This photograph taken in the mid 1850s is possibly the earliest photograph in existence of a gas light in a Wolverhampton street. Courtesy of Eardley Lewis.

By the late 1840s a larger works
was needed to cope with the rising demand and so in 1849 a much
larger works was built in Stafford Road. The works at Horseley
Fields continued to operate for
many years. 

The works was still producing gas
in 1866 when Queen Victoria
visited the town and it is marked on Steen and Blacket’s 1871 map of
the Borough of Wolverhampton. 

By 1901 the works appears to have closed. The gasometers are not marked on the ordnance survey
map of that date, although the buildings were still there and
probably used for some other purpose.

Balloon flights continued to be a feature at the new works. The most famous one took place on 5th September 1862 when a balloon filled with coal gas from the Stafford Road works, ascended and achieved a world altitude record of over six miles. 

The balloon was piloted by James Glaisher, a scientist, and Henry Coxwell, a balloonist.  They nearly lost their lives in the flight.  The wood cut (right) from the Illustrated London News, shows Coxwell making his last ditch attempt to release gas from the baloon, as the ballon rose ever higher and the air got ever thinner.  The attempt was successful and the balloon eventually landed near Ludlow. After the flight James Glaisher wrote: "On emerging from the cloud at 1hr 17m. we came into a flood of light, with a beautiful blue sky without a cloud above us, and a magnificent sea of cloud below, its surface being varied with endless hills, hillocks, mountain chains and many snow white masses rising from it."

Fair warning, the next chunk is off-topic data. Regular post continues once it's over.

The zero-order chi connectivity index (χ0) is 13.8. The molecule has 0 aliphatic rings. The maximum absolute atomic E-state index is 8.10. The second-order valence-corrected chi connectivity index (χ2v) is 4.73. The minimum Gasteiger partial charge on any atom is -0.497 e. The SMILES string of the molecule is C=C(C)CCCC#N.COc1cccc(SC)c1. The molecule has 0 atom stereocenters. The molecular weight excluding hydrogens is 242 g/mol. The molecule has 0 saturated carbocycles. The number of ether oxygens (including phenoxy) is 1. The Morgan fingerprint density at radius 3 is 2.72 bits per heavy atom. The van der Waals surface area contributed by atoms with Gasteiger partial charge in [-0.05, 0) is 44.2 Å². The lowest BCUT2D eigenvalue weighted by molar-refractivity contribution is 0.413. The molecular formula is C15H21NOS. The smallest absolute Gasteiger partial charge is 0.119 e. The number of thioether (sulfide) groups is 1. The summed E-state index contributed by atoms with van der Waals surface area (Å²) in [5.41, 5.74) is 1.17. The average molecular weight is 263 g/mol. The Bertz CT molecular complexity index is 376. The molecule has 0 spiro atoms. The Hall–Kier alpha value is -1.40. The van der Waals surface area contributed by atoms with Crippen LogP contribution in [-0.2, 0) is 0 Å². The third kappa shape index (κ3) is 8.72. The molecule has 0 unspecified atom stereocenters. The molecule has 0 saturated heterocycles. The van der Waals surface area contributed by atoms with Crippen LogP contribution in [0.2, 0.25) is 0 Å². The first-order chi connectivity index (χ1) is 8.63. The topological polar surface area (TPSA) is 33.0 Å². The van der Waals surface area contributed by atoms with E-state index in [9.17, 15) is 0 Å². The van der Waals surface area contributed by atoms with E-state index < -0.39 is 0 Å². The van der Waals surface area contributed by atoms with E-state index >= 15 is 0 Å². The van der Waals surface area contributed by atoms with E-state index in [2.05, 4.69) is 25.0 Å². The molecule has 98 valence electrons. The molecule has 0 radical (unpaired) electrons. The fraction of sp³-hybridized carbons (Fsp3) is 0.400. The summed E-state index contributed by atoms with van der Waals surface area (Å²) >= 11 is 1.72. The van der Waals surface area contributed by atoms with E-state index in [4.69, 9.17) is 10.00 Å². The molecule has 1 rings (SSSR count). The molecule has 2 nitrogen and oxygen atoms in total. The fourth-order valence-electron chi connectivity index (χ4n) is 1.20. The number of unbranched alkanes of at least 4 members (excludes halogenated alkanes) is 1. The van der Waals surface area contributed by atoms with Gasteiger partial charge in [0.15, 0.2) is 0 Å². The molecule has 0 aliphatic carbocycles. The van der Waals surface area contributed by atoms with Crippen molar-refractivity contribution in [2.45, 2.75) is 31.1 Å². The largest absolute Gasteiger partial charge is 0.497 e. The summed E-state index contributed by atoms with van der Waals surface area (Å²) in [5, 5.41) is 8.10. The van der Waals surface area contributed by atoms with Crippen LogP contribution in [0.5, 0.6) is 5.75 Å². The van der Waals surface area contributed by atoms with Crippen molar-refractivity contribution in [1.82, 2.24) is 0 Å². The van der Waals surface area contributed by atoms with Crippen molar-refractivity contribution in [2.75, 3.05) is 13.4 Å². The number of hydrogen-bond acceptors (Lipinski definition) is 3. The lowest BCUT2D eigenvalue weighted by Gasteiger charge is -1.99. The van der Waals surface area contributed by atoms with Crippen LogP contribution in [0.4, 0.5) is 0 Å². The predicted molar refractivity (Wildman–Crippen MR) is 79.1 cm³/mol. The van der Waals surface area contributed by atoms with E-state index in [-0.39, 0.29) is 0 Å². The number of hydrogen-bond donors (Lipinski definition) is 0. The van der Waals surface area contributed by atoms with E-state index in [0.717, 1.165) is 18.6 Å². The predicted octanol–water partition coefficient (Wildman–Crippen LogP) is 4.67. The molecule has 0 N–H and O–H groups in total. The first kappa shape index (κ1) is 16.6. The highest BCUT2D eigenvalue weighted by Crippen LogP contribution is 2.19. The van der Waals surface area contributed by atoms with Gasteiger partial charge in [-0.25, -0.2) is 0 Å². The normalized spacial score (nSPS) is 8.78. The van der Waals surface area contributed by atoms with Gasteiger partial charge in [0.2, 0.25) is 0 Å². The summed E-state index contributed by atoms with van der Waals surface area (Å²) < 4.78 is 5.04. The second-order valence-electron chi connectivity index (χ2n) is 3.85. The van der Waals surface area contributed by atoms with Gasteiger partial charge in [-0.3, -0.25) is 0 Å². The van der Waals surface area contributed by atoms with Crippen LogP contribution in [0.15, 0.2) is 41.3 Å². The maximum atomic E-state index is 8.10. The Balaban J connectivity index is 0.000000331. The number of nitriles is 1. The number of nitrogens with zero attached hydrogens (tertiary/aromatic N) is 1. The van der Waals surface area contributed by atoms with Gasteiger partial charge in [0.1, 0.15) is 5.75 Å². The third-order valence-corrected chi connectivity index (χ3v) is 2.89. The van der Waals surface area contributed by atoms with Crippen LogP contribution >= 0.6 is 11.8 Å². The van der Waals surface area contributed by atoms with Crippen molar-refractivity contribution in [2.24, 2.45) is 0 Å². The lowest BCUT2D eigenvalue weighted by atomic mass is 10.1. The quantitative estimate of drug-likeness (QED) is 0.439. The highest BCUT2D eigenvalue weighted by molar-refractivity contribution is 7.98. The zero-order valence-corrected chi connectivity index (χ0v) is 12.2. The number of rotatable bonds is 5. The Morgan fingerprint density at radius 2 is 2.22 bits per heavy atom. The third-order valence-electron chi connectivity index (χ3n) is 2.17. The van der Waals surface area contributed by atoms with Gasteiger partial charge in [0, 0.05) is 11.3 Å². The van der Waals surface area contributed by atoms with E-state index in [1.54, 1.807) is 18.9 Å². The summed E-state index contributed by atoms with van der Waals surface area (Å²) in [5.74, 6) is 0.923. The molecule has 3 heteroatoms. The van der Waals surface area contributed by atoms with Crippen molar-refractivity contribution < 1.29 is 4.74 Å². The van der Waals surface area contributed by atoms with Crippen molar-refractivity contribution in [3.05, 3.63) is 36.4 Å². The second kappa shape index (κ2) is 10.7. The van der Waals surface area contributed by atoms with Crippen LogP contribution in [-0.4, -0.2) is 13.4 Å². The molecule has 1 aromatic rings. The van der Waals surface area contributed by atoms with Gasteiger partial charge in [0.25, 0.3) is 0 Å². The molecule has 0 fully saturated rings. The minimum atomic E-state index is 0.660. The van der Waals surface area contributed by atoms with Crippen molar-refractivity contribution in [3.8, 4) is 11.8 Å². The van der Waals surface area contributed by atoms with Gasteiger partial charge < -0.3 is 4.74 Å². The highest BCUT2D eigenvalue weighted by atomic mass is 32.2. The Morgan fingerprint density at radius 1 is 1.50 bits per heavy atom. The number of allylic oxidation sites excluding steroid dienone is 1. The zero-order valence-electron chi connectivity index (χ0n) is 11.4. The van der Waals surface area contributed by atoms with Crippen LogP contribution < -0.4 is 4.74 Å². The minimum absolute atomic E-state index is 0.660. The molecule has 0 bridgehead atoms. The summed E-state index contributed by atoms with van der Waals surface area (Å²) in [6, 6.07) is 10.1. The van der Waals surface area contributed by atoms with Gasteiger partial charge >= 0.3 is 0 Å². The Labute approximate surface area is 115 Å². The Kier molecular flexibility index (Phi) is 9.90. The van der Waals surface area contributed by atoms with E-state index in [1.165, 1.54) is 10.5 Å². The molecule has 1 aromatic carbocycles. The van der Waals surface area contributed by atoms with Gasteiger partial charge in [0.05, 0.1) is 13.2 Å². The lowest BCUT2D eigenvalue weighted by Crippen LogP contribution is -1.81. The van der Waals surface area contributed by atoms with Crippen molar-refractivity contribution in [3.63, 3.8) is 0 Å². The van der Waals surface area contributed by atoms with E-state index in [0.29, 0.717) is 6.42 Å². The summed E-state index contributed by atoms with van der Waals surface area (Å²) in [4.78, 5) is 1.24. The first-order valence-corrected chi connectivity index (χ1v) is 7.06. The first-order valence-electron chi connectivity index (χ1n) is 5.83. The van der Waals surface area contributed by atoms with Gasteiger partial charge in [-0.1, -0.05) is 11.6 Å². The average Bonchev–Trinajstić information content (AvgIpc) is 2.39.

Early gas lighting in Horsefair. The large lamp on the right is above the entrance to the Old Crown pub. The landlord was S. King.

In the early 1860s John Annan from Perth, became second engineer to Mr. Proud at the Stafford Road works. 

When Proud resigned in June 1864, Annan became Chief Engineer and Manager, and economised the production of gas. As a result of this Wolverhampton became the lowest gas-rated town in Britain at this time.


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